Ideas for you to open up to your negative emotions and share your uncertainty about yourself with others, in your everyday life:

1. Spend some to think about vulnerability as a process.

It's not a one-time thing. Just like you are not set in stone and have grown and changed in your life, vulnerability is an evolving thing as well. How you're vulnerable today may not be how you're vulnerable a year from now. I just led a retreat for my colleagues, and I got up and spoke in front of groups in a way I never could years ago.

2. Name your strong emotions.

Make a list of all the emotions that are strongest for you. They are that way for a reason. They're trying to tell you something. Go through them all and pluck out the ones that are hardest for you to deal with. Why is that? What makes them so difficult? Do the work beforehand so that you can do the work with others later on.

3. Identify your most painful emotion, the one that brings you the most shame.

Believe it or not, this is most likely the source of your power and the one thing that will connect you with others. I've learned that I'm at my most relatable when I'm most vulnerable. For me, shame was that emotion. I thought that, if only people learn about some of the mistakes I've made, they won't love me anymore. And then I'll be alone.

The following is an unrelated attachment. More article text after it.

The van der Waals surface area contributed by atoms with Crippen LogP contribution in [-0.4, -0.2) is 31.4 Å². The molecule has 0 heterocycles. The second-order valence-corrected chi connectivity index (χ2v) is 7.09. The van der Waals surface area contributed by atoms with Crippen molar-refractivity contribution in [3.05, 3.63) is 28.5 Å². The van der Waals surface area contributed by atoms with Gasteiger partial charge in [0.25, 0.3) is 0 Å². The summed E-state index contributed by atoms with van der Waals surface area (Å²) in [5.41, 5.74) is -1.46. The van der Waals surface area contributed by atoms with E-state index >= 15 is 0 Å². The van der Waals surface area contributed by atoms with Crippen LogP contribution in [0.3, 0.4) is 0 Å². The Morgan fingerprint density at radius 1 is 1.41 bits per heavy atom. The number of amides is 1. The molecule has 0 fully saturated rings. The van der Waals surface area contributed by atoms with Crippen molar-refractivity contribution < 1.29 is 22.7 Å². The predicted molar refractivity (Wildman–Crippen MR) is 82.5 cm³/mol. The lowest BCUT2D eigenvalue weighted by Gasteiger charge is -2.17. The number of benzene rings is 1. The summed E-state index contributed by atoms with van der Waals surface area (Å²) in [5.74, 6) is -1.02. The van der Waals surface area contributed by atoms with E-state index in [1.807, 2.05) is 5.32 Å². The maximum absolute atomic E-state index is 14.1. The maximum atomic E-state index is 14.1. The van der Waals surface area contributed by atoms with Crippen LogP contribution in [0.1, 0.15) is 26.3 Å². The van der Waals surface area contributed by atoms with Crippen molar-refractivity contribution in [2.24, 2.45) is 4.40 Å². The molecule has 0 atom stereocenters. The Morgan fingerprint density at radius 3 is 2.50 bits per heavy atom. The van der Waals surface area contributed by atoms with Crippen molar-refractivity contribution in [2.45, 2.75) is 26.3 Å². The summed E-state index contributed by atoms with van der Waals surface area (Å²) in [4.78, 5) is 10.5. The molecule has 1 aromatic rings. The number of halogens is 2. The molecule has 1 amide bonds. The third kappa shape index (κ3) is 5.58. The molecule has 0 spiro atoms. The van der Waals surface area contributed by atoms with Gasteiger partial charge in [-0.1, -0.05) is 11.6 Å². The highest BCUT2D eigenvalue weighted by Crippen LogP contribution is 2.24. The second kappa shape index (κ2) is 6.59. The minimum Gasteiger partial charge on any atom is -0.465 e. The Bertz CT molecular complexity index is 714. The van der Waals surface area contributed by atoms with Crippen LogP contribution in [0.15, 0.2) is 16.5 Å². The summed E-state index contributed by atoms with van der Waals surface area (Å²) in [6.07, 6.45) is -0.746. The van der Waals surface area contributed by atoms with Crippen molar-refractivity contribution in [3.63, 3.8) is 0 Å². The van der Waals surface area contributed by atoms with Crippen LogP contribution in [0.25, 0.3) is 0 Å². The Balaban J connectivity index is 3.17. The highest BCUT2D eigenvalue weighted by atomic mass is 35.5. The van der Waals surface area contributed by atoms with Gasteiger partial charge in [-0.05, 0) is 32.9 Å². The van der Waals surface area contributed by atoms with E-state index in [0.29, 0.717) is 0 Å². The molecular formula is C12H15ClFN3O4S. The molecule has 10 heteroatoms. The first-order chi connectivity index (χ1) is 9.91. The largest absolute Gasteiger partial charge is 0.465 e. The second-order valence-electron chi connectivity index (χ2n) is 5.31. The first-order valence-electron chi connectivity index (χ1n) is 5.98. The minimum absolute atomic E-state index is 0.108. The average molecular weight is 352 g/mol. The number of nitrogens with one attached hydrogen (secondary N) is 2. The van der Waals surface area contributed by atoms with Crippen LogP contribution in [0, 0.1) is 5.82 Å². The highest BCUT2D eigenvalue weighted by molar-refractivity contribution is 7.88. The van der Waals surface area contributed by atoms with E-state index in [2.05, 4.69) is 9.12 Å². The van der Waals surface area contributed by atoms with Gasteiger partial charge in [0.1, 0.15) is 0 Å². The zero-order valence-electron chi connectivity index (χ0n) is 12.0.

Brene Brown helped me deal with this with her fantastic TED Talk on conquering your shame.

4. First, be vulnerable in a safe space.

Open up to someone you've known for a while. You'll be amazed by what happens. Note the response you get and if the person also shares something meaningful about their own lives.

5. Then, work your way through your social environment to be vulnerable within a group.

Share something about yourself that has bothered you in your life. Mention your strong emotions in an honest, heartfelt way. Like Mr. Rogers said, if it's human it's mentionable--and if it's mentionable it's manageable.

Being vulnerable is not easy.

It's not natural to share your strong emotions with others in an intentional way.

But I guarantee you that there are others who've felt the exact same way you have.

You just need to find them.

You just need to let others have the opportunity to see you. To know you.

A painful emotion becomes less painful when exposed to the light of day.

You can be vulnerable.

You can be the one who goes first.

And when you do that, you create safety for others to do the same.